Although the 97% accuracy number is mathematically sound, probably the model is literally guessing the majority class (no melanoma) for each example. It means that even a model that always predicts the majority class will have good performance, this can also be accomplished without using Machine Learning at all.

Therefore, the model is not learning anything about how to predict the minority class (usually the "important ones"). In regression modeling, imbalanced datasets happen when the data has outliers that are either much lower or higher than the median in your dataset.


As we just discussed, accuracy is affected by imbalanced classes, so the first step is to choose the right metric to evaluate the model. We can apply techniques at the dataset or model level.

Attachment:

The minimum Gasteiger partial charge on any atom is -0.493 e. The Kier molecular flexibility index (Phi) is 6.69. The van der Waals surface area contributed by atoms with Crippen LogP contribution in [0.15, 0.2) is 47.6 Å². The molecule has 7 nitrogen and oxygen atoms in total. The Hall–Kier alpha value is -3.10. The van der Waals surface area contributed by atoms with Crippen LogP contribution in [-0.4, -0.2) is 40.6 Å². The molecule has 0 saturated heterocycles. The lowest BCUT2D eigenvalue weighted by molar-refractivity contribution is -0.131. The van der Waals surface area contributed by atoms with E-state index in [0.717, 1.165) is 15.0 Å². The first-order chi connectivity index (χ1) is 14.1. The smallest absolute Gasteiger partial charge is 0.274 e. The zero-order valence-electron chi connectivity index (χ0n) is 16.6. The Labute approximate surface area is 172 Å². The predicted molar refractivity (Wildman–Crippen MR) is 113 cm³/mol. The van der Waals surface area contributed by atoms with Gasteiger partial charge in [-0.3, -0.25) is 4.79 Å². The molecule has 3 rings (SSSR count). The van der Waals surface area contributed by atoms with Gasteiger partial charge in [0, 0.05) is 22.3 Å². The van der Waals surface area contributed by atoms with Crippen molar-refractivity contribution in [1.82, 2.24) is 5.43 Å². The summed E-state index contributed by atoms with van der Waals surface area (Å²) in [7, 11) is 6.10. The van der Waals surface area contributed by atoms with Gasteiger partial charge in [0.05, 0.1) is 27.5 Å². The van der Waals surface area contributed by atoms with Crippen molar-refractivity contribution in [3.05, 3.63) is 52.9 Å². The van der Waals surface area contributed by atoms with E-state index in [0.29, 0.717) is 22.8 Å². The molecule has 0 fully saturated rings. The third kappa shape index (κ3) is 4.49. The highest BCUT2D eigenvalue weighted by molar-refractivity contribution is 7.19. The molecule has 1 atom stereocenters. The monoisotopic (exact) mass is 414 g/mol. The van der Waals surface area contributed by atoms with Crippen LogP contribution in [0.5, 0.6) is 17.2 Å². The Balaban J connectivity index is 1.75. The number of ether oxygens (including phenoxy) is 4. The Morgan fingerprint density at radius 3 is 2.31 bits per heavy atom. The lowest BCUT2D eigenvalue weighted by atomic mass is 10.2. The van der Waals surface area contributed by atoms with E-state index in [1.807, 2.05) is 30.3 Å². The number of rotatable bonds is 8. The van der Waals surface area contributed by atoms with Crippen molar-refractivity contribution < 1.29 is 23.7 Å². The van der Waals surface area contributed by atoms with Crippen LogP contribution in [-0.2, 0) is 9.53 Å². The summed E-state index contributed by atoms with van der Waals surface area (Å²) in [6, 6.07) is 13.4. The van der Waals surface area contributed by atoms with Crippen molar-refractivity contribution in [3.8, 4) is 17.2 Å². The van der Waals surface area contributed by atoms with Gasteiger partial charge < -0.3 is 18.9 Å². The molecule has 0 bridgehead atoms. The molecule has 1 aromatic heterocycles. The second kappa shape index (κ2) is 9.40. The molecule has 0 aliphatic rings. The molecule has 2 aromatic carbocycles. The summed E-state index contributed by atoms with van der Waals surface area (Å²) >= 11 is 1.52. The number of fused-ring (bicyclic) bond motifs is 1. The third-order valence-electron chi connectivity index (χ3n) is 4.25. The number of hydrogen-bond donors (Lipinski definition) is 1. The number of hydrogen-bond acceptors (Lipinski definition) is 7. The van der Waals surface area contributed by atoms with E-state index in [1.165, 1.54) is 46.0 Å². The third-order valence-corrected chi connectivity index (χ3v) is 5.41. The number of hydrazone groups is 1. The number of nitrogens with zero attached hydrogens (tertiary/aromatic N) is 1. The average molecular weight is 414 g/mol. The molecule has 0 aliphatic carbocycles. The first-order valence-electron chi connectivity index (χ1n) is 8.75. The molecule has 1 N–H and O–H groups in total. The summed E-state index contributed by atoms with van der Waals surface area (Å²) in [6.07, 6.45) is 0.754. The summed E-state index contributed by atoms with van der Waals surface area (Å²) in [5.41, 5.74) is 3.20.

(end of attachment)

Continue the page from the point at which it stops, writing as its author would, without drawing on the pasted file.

• At the data level we can apply downsampling or upsampling.
  • At the model level we can convert our classification problem into a regression one.

We’ll leave the last one for the reader to investigate and we’ll provide a summary about upsampling, downsampling and select the appropriate metric in this article.

Choosing an evaluation metric
For imbalanced datasets one must prefer metrics like precision, recall, or F-measure to evaluate the model. Let’s analyze how those metrics are calculated to understand why they are better than accuracy for imbalanced datasets.


Condition positive (P): the number of real positive cases in the data.
Condition negative (N): the number of real negative cases in the data.
True positive (TP): a test result that correctly indicates the presence of a condition or characteristic.
True negative (TN): a test result that correctly indicates the absence of a condition or characteristic.
False positive (FP): a test result which wrongly indicates that a particular condition or attribute is present.
False negative (FN): a test result which wrongly indicates that a particular condition or attribute is absent.

Precision (or positive predictive value):

Capture-3Recall (sensitivity or true positive rate):